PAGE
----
Welcome to another week of the Hands2Help Challenge, and another great guest blogger! Joanne lives in Canada, and blogs at Quilts by Joanne. She is a prolific scrap quilter, and has a way with rectangles, which she will share with you now - so I turn the blog over to her....
This year's Hands2Help Charity quilt drive will soon be coming to a close. The guest bloggers have shown some terrific ideas for quilts that anyone can make and that will provide comfort to those in need. In my post today I would like to share two ideas that use up the almost smallest bits of fabric and, while they may take a long time to make a quilt top, they work and they help avoid throwing out those still useable pieces of fabric.
I love bricks as a quilting shape. They are so very versatile. You can cut bricks from your leftover projects in a wide number of sizes. The photo shows different sized bricks.
The bricks in the photo are all the way from 3/4" x 1", 1" x 1 1/2", 1 1/2" x 2 1/2" (my personal favourite), 2" x 3 1/2", 2 1/2" x 4 1/2" ( my second favourite), 3 1/2" x 6 1/2", 4 1/2" x 8 1/2" to finally 5" x 9 1/2".
When I am trimming my scraps to store them I trim them into strips and I have found over the years that I like to trim to 5" strips, 2 1/2" strips and 1 1/2" strips. Those are the sizes that I use most often. There are many "Scrap Saver Systems" and as you work with your scraps you will find the one that works best for you. These strips are then stored in containers and I can pull as needed. Bricks can be cut quickly and with relatively little thought. If as an example you are cutting 2 1/2" x 4 1/2" bricks then dig into the 2 1/2" strips and all your cuts are the same size. This is a great time saver if you are making up kits for a sewing day. And would likely be even more quickly accomplished with a cutting system.
The two brick patterns I am going to describe can be made with any size brick. You can imagine that the larger bricks will yield a larger block and will work into a quilt top much more quickly than a smaller brick.
To decide which of my two favourite brick designs I am going to use I need to look at the collection of bricks I am going to work with. If I have a wide variety of scraps of various numbers in a range of colours then I decide on my favourite simple bricks pattern. If however I can arrange my bricks in groups of four that match then I look to the Windmill design as I first saw it demonstrated by Diane Harris on the Quiltmaker's magazine blog several years ago.
Above is an example of a simple brick quilt made with a wide variety of scraps. I did not have an even number to make sets of four so this was my best way to use this set of scraps.
To make a simple bricks quilt you need to select the size of brick you are working with and them make the blocks needed to create a quilt the size you need. The steps to making a single block are very straight forward. First stitch two bricks together along the long side of the bricks and press. Second add a single brick to the top and the bottom of this pair. Third stitch two pairs of bricks together on the short side. Press these and then add to the sides of your block. This is a simple brick block. Note that you can keep going to make this block larger by sewing more bricks together on the short side and adding to the top and bottom and keep building the block up that way.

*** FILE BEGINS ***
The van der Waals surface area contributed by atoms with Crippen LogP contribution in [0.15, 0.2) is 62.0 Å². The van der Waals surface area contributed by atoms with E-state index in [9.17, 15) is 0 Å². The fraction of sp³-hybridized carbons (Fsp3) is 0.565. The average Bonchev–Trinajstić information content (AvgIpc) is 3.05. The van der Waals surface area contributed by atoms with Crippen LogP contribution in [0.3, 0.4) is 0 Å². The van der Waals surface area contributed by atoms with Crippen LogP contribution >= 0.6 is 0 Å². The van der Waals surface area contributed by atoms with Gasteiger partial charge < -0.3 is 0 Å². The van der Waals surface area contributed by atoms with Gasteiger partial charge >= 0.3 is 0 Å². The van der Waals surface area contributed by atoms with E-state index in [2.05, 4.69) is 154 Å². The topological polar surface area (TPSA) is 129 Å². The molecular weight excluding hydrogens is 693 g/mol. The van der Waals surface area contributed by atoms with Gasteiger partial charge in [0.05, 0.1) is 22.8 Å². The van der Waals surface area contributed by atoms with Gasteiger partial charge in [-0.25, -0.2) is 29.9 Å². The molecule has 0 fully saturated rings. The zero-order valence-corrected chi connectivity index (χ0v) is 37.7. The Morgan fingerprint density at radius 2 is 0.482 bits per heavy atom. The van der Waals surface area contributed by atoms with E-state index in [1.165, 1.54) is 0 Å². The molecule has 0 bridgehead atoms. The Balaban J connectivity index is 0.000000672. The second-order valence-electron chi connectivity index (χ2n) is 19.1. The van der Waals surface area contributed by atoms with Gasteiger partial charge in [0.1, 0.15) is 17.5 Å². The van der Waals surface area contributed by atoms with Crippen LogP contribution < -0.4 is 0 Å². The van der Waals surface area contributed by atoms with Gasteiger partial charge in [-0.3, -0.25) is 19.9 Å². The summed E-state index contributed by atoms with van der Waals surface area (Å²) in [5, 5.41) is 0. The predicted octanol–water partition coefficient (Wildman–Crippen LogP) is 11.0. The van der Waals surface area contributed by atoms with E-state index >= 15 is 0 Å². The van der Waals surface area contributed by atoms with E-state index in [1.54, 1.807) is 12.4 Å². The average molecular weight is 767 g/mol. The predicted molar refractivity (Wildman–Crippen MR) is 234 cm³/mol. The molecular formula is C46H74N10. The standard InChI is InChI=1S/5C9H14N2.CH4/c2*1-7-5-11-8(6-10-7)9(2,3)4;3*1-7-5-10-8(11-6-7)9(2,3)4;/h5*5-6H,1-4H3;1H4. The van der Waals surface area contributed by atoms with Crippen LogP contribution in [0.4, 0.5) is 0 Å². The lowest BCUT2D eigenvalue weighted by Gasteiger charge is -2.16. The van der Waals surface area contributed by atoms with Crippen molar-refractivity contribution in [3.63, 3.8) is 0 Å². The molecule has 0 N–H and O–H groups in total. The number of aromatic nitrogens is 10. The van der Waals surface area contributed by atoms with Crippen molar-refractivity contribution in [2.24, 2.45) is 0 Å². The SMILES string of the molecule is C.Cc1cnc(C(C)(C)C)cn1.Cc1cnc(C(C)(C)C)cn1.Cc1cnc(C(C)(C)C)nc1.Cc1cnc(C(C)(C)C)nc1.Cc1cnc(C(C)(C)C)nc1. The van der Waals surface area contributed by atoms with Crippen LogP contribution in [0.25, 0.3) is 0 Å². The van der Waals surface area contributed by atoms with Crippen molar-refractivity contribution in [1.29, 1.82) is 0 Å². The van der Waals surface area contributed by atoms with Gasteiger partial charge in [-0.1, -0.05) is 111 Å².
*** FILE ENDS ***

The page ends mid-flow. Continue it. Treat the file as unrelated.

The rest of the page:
|Simple brick block components|
Once you have stitched together the number of blocks you need then arrange them so that the centre bricks are vertical then horizontal. As you can see in the picture above, this eliminates a great deal of seam matching and makes the block go together smoothly.
Then let your inner designer show through. Make your centres light and your outer ring dark... use an established color scheme... go scrappy... the sky is the limit!
This little quilt shows the windmill blocks. I used a variety of colours with a consistent background, but for each block I needed four bricks that were the same color.
To construct the basic Windmill block you need two sets of four bricks.
Stitch together as shown. first stitching the pairs together on the long side then pair those up so that you are stitching a horizontal pair to the right of a vertical pair. It is really important to keep the components in the same relative position when you are stitching. Pressing each component in the same direction is helpful also.
To get to this point and have a finished windmill you need to rotate ONE of your pairs and stitch it to the other. I like to twirl my seams at the back of these blocks to help them lie nice and flat.
Quilts made from either one of these blocks are simple and comfortable - just like comfort food!
Thank you for sharing these two beautiful quilts with us, Joanne! Great ideas, and a wonderful way to use up those smaller scraps....
I've used Joanne's theory of rectangles in the past, to create one of my favorite quilts - the Gum Wrapper quilt! If memory serves, I used 1.5x2.5"rectangles for the outside edges, and 2.5x4.5" rectangles for the center. All scraps, and so much fun to make! So grab your rectangles and see what you you can come up with - as Joanne says, let your inner designer show through!
See you next week, when we'll have another great guest blogger to share with us.